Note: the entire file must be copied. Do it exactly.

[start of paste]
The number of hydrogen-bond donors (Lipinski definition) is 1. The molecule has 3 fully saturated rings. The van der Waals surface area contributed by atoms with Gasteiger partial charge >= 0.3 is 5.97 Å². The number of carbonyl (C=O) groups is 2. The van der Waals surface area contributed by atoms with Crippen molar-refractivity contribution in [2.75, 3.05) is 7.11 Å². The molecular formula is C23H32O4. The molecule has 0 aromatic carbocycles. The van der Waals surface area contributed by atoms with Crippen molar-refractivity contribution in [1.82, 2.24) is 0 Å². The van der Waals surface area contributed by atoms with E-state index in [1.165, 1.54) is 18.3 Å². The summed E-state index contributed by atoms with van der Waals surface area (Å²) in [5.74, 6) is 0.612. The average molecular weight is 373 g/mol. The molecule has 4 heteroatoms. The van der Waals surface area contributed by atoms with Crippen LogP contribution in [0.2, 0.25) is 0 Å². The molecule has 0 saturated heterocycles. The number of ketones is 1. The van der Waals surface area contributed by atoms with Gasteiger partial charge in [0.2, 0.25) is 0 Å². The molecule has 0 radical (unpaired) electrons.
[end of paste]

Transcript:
The number of hydrogen-bond donors (Lipinski definition) is 1. The molecule has 3 fully saturated rings. The van der Waals surface area contributed by atoms with Gasteiger partial charge >= 0.3 is 5.97 Å². The number of carbonyl (C=O) groups is 2. The van der Waals surface area contributed by atoms with Crippen molar-refractivity contribution in [2.75, 3.05) is 7.11 Å². The molecular formula is C23H32O4. The molecule has 0 aromatic carbocycles. The van der Waals surface area contributed by atoms with Crippen molar-refractivity contribution in [1.82, 2.24) is 0 Å². The van der Waals surface area contributed by atoms with E-state index in [1.165, 1.54) is 18.3 Å². The summed E-state index contributed by atoms with van der Waals surface area (Å²) in [5.74, 6) is 0.612. The average molecular weight is 373 g/mol. The molecule has 4 heteroatoms. The van der Waals surface area contributed by atoms with Crippen LogP contribution in [0.2, 0.25) is 0 Å². The molecule has 0 saturated heterocycles. The number of ketones is 1. The van der Waals surface area contributed by atoms with Gasteiger partial charge in [0.2, 0.25) is 0 Å². The molecule has 0 radical (unpaired) electrons.